In this comment, Dan asked if I ever asked the ACLU for support in my lawsuits. The answer is a long story that I’ve kept procrastinating in telling.
Finally, here it is.
We start back in 2000. At that time I’d been barefooting for about 4 years, and I was doing quite a bit of research to see if I might be able to handle a library lawsuit pro se. My impetus was a court decision called Kreimer v. Bureau of Police for the Town of Morristown. What was significant about that case (a library case), was that access to libraries was considered part of a First Amendment right of access to information. That meant that heightened scrutiny ought to apply, and increase my odds of winning.
On October 21, 2000, the ACLU of Ohio held a special event: Acting on Principle, touted as “A conference for emerging and experienced civil libertarians”. My friend and fellow barefooter, Greg Morgan, and I attended. Coincidentally, the keynote speaker at that conference was Yvette McGee Brown, currently a Justice on the Ohio Supreme Court. At that conference, Greg and I talked to Christine Link, the Executive Director of the Ohio ACLU. We told her of the issues related to barefooting and being denied entrance to the Columbus Metropolitan Library. As far as I am concerned, in response she encouraged me to file suit myself. (I’ll admit the possibility that she was only being polite, but she sure sounded encouraging and supportive.)
After the conference, in January of 2001, Greg wrote letters to the ACLU of Ohio reminding them of our attendance at the conference. Here is part of what he wrote:
We believe ACLU involvement will benefit the ACLU in two ways. First, it will extend and clarify the right to receive speech, as outlined in Kreimer v. Morristown, 958 F.2d 1242 (public libraries are designated public forums for receiving speech, and regulations must serve a significant governmental interest). In Kreimer, dictum in a footnote suggested that shoes could be required in a library, but they failed to apply the rules of analysis that they had just finished propounding. Second, here in the 6th Circuit, school dress codes are much more repressive than in many other Circuits, due to a lack of recognition of a right of personal appearance. We believe that our situation is a prime candidate for establishing that right, without the court having to apply any balancing test about minors (Gfell v. Rickelman, 441 F.2d 444 (6th Cir. 1971)), or public employees (Kelley v. Johnson, 425 U.S. 238 (1976)). A fully established right of personal appearance could be quite helpful in cracking open any other school dress code cases.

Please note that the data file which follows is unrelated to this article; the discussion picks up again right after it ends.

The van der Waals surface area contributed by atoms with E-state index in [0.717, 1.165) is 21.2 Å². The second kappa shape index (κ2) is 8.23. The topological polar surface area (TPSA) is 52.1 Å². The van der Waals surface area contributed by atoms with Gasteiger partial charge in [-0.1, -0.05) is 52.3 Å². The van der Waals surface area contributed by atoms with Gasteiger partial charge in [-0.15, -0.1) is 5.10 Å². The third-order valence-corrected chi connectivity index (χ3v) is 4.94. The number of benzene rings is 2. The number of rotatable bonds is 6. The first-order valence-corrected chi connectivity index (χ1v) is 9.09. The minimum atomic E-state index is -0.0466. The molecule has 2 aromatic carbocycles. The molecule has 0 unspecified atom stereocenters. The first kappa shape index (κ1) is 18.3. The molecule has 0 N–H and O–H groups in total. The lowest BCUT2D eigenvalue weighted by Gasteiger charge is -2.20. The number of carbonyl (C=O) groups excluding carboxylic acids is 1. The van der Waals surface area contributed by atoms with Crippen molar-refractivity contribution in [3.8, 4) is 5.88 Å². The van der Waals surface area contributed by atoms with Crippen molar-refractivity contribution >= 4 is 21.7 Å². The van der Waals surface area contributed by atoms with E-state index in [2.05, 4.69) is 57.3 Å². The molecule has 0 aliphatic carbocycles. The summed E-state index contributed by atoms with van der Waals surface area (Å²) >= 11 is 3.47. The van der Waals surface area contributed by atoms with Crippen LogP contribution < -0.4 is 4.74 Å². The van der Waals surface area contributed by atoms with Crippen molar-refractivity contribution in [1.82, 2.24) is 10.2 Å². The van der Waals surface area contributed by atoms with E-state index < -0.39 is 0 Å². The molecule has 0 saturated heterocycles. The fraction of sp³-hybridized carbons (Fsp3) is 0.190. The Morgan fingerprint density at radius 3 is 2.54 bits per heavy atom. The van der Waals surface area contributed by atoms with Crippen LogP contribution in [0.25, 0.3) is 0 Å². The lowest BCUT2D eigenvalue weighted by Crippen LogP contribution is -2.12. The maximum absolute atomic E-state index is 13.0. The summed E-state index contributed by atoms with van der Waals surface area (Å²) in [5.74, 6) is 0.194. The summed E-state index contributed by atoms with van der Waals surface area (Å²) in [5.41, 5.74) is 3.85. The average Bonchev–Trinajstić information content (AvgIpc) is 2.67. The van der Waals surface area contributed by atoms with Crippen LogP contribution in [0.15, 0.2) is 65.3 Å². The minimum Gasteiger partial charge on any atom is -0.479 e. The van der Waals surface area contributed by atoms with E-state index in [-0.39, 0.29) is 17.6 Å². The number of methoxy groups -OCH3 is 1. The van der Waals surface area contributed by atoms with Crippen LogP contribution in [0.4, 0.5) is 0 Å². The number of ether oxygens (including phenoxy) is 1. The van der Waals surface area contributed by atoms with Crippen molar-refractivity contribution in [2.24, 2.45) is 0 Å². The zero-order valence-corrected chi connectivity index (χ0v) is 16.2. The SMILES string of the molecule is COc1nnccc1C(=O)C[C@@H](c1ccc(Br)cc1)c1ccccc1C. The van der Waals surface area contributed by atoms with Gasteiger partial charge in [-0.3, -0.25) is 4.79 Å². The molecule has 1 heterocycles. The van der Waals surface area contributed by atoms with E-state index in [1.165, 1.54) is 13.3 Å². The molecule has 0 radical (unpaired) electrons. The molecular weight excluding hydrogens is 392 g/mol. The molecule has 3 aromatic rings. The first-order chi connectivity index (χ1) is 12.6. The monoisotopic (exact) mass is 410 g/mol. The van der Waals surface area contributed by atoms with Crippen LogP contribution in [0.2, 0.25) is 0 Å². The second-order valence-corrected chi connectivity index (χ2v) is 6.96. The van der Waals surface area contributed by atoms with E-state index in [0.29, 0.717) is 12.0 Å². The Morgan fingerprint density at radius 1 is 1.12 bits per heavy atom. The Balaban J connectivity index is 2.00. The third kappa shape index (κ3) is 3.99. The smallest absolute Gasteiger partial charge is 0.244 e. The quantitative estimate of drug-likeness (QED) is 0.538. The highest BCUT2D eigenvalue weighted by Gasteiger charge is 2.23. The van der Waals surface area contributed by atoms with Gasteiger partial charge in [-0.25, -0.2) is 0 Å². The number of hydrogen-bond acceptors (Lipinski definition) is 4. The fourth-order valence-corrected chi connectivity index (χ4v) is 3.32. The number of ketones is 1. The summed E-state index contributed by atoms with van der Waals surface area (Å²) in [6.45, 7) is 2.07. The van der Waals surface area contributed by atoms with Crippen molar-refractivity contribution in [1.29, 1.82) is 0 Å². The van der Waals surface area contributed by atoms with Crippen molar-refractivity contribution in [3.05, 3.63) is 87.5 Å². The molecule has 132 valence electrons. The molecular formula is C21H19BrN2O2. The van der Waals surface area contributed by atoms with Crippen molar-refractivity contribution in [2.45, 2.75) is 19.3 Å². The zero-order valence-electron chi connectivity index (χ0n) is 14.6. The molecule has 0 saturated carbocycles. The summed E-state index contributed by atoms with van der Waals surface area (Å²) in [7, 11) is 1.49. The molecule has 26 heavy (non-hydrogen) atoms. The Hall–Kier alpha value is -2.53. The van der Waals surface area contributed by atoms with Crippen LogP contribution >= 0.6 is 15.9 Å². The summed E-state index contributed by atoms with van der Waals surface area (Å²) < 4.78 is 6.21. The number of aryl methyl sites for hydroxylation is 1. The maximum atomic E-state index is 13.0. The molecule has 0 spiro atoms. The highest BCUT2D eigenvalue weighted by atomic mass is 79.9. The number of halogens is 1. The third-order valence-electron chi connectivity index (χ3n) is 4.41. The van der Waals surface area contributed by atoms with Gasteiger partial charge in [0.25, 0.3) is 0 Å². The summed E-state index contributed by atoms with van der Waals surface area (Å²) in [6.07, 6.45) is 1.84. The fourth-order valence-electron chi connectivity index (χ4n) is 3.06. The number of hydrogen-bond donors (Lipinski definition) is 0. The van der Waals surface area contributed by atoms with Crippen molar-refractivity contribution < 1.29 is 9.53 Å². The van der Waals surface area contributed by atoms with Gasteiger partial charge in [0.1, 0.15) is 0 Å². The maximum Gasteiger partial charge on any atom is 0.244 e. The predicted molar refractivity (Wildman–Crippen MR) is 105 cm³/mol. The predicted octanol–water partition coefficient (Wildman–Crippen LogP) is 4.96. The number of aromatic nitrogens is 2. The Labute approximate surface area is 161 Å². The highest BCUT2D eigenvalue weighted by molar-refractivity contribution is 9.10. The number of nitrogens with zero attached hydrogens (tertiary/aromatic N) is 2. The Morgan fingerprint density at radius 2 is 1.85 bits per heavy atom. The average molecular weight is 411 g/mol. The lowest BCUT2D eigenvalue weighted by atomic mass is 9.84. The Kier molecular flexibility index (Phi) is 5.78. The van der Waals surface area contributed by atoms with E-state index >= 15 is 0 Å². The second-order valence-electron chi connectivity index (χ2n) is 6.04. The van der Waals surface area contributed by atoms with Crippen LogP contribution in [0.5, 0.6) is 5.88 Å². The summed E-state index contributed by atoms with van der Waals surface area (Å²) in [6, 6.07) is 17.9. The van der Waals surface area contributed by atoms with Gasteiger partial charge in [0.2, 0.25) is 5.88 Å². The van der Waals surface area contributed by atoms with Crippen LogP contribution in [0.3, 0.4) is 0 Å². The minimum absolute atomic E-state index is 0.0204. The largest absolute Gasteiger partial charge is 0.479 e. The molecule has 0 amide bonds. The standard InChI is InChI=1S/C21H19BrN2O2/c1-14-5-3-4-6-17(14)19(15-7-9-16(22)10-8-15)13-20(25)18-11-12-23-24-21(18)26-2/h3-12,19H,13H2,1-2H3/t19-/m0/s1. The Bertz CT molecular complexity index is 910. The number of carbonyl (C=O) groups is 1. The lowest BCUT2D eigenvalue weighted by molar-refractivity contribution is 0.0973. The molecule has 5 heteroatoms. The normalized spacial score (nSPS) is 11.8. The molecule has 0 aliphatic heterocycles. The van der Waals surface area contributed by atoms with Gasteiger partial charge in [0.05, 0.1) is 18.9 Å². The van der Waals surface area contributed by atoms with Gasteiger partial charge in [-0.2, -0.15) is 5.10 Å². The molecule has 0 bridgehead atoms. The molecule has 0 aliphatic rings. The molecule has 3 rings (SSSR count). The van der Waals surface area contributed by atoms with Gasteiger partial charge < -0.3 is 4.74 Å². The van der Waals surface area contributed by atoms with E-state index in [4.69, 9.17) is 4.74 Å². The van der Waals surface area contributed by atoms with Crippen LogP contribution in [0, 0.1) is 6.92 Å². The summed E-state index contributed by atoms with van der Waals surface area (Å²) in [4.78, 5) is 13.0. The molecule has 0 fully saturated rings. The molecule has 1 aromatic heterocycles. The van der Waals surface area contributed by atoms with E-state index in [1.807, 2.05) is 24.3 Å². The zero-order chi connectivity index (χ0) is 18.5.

We are seeking the full support of the Ohio ACLU in forcing this change, including litigation if necessary. When we talked to Ms. Link at the conference, she suggested that we might be able to do this pro se. While we are not necessarily adverse to this idea, we feel that we would need proper coaching from ACLU legal personnel to have any chance of success.
Greg’s letter was totally and completely ignored by the ACLU of Ohio.
After some incidents of being tossed from the Library, I filed my lawsuit against them on April 3, 2001. As folks are no doubt aware, I lost at the trial court (in federal court) level. When it came time to file my appeal to the Sixth Circuit Court of Appeals, I again contacted the ACLU of Ohio asking for support in the form of an Amicus Brief. I was ignored. (I should also add that their procedure for asking for help seems to be designed to heavily discourage people.)
I lost again at the appeals level (and, as I’ve mentioned before, that federal appeals court simply made up evidence that things like urine on the floor was somehow hazardous to a barefooted person). So, I decided to submit a Petition for a Writ of Certiorari to the United States Supreme Court (which is how one tries to appeal in the federal court system).
Again, I wrote to the ACLU of Ohio for an Amicus Brief, and again I was totally ignored. No reply, nothing.
Now, at this point I need to say something about how the ACLU is organized. There is the national organization, but then each state organization is an autonomous unit. I’d been dealing with the local Ohio ACLU (and you’ll notice that I always made that clear, above).